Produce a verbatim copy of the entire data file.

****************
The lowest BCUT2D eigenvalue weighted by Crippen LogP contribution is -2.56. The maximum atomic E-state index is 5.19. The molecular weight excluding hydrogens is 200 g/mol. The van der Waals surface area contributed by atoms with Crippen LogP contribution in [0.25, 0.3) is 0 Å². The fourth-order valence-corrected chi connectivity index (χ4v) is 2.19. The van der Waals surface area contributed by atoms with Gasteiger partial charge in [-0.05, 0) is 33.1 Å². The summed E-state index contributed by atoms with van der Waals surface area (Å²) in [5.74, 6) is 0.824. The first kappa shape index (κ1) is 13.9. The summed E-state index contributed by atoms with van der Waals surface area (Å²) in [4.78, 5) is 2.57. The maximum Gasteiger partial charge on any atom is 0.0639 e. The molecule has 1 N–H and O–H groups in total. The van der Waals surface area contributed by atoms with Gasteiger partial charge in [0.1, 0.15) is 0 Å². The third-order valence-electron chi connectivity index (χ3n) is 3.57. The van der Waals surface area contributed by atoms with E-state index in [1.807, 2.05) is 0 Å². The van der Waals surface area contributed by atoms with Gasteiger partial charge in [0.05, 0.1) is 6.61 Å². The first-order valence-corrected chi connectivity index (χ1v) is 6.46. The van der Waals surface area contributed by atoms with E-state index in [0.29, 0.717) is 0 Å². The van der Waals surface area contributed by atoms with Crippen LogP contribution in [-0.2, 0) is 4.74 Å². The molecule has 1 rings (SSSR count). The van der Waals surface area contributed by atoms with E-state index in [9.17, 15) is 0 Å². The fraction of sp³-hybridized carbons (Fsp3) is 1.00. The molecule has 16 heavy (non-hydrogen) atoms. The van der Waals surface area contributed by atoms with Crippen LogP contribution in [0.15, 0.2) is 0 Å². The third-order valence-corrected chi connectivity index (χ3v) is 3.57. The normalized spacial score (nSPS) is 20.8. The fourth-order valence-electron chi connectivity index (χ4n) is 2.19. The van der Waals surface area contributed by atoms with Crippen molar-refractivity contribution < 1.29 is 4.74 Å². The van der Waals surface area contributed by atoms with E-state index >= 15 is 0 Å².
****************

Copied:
The lowest BCUT2D eigenvalue weighted by Crippen LogP contribution is -2.56. The maximum atomic E-state index is 5.19. The molecular weight excluding hydrogens is 200 g/mol. The van der Waals surface area contributed by atoms with Crippen LogP contribution in [0.25, 0.3) is 0 Å². The fourth-order valence-corrected chi connectivity index (χ4v) is 2.19. The van der Waals surface area contributed by atoms with Gasteiger partial charge in [-0.05, 0) is 33.1 Å². The summed E-state index contributed by atoms with van der Waals surface area (Å²) in [5.74, 6) is 0.824. The first kappa shape index (κ1) is 13.9. The summed E-state index contributed by atoms with van der Waals surface area (Å²) in [4.78, 5) is 2.57. The maximum Gasteiger partial charge on any atom is 0.0639 e. The molecule has 1 N–H and O–H groups in total. The van der Waals surface area contributed by atoms with Gasteiger partial charge in [0.1, 0.15) is 0 Å². The third-order valence-electron chi connectivity index (χ3n) is 3.57. The van der Waals surface area contributed by atoms with E-state index in [1.807, 2.05) is 0 Å². The van der Waals surface area contributed by atoms with Gasteiger partial charge in [0.05, 0.1) is 6.61 Å². The first-order valence-corrected chi connectivity index (χ1v) is 6.46. The van der Waals surface area contributed by atoms with E-state index in [0.29, 0.717) is 0 Å². The van der Waals surface area contributed by atoms with Crippen LogP contribution in [-0.2, 0) is 4.74 Å². The molecule has 1 rings (SSSR count). The van der Waals surface area contributed by atoms with E-state index in [9.17, 15) is 0 Å². The fraction of sp³-hybridized carbons (Fsp3) is 1.00. The molecule has 16 heavy (non-hydrogen) atoms. The van der Waals surface area contributed by atoms with Crippen LogP contribution in [0.15, 0.2) is 0 Å². The third-order valence-corrected chi connectivity index (χ3v) is 3.57. The normalized spacial score (nSPS) is 20.8. The fourth-order valence-electron chi connectivity index (χ4n) is 2.19. The van der Waals surface area contributed by atoms with Crippen molar-refractivity contribution < 1.29 is 4.74 Å². The van der Waals surface area contributed by atoms with E-state index >= 15 is 0 Å².